Stubbs found guilty of battery, appeals verdict

Attorney Stephen Stubbs was found guilty of battery in Boulder City Municipal Court on May 1.

The charge stemmed from a Feb. 20 incident during which Stubbs claimed he was hit by a truck driven by Steven Wilson, the estranged spouse of his client, Jean Wilson. According to Stubbs, Steven Wilson physically assaulted him, after which Stubbs instinctively “punched him in the eye.”

According to Stubbs, the Feb. 20 incident involved the ownership and occupancy of a residence on Nadine Way that came into question after a domestic dispute between Jean Wilson and Steven Wilson about seven months ago.

Stubbs said Steven Wilson made “untrue” accusations against his wife during that incident that led to her arrest.

While she was out of the house, Steven Wilson took possession of the property.

Even with a protective order, Jean Wilson was not able to get into her home, he said.

On Feb. 20, after a court appearance during which Jean Wilson was given legal possession of the home and a judge ordered Steven Wilson to vacate, Stubbs became the focus of increasingly hostile verbal assaults from Steven Wilson.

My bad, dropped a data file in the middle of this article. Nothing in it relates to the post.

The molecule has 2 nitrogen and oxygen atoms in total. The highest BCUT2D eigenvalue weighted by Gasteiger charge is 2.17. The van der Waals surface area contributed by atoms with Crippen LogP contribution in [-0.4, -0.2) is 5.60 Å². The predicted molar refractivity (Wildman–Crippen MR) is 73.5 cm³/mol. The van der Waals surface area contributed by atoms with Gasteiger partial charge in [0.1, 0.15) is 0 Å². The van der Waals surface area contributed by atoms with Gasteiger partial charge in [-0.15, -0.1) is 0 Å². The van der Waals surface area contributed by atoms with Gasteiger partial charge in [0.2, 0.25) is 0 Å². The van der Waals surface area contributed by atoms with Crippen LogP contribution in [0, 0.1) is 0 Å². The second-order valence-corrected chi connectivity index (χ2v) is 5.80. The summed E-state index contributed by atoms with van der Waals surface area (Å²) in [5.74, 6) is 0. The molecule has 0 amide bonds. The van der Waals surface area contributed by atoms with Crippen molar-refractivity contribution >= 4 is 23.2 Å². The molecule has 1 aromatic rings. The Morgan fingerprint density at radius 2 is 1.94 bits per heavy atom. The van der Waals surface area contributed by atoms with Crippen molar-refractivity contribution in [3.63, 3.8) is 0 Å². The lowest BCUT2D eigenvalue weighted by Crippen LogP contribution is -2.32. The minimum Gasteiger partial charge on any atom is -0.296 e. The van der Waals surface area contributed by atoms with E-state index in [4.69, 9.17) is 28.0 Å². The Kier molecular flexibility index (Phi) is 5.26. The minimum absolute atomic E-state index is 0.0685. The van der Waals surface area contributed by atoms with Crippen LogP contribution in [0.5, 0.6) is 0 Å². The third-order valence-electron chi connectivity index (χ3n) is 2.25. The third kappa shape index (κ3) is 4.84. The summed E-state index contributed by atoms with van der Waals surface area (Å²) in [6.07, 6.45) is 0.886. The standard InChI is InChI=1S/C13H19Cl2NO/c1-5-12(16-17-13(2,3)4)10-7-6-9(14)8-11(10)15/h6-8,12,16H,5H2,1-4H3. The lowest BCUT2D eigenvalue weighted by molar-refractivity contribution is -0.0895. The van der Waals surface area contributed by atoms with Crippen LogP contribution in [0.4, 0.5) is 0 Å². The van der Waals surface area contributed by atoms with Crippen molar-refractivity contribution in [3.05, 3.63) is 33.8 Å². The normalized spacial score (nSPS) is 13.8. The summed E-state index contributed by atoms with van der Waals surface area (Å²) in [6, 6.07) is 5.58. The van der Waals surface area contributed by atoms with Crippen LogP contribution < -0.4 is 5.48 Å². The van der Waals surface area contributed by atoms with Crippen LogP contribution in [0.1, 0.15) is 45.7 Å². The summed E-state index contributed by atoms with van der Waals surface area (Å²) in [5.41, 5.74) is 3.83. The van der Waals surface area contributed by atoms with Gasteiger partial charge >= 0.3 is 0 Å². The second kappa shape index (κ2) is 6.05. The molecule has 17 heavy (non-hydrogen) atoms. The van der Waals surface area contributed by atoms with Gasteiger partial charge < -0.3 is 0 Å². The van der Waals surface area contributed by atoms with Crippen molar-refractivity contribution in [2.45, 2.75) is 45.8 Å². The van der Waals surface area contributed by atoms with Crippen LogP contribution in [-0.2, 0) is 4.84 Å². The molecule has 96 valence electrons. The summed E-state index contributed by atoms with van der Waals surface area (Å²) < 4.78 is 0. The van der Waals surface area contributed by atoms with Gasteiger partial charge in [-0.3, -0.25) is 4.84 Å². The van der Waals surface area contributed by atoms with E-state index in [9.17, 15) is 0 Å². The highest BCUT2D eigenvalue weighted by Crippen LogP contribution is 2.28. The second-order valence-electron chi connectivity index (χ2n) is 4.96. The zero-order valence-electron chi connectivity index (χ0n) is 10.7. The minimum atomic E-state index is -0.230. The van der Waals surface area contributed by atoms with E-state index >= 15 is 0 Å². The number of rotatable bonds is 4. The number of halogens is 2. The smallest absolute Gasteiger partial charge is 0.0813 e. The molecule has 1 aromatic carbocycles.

Stubbs said court bailiffs had to stay late in court so he could safely leave.

Later that day, as Jean Wilson was taking possession of the home, Steven Wilson drove to the property and hit Stubbs with his truck as the attorney was standing in the driveway looking at his cellphone, Stubbs said.

Video evidence of the incident shown at the trial showed Stubbs lying on the ground yelling expletives at Steven Wilson as Wilson calmly walked over him.

About 30 minutes into the trial, Stubbs asked Judge Maragaret Whittaker to dismiss the case, saying that City Attorney Dave Olsen showed Steven Wilson evidence before the trial without disclosing the information first.

Whittaker dismissed the request.

Stubbs also questioned the integrity of Boulder City Police Department when he interrogated Officer Todd Huff on the stand.

Huff was the first officer to arrive on scene. He asked Huff if the officers intentionally botched the investigation because they had a vendetta against him, citing that Huff’s original measurement of Stubbs’ injury was off by 4 inches.

After three hours of testimony that included a video recording of the incident, as well as footage from Huff’s police car and audio from his radio during the investigation, Whittaker ruled that Stubbs did not act in self-defense and found him guilty of simple battery.

He was assessed a $500 fine.

“We gave him a number of opportunities for a plea agreement, but he declined,” Olsen said.

After the verdict was read, Stubbs appealed in District Court. Because Boulder City Municipal Court is not a court of record, Olsen said once Stubbs’ appeal is filed it will be as if the original trial never happened. In this case, the Municipal Court hearing allows both parties to prepare for arguments against their opponents.

“I do not agree with the verdict and I’m confident I’ll win the appeal,” Stubbs said.

Stubbs was due in court Monday on an obstruction charge that stemmed from a November incident in Las Vegas. That hearing was postponed.

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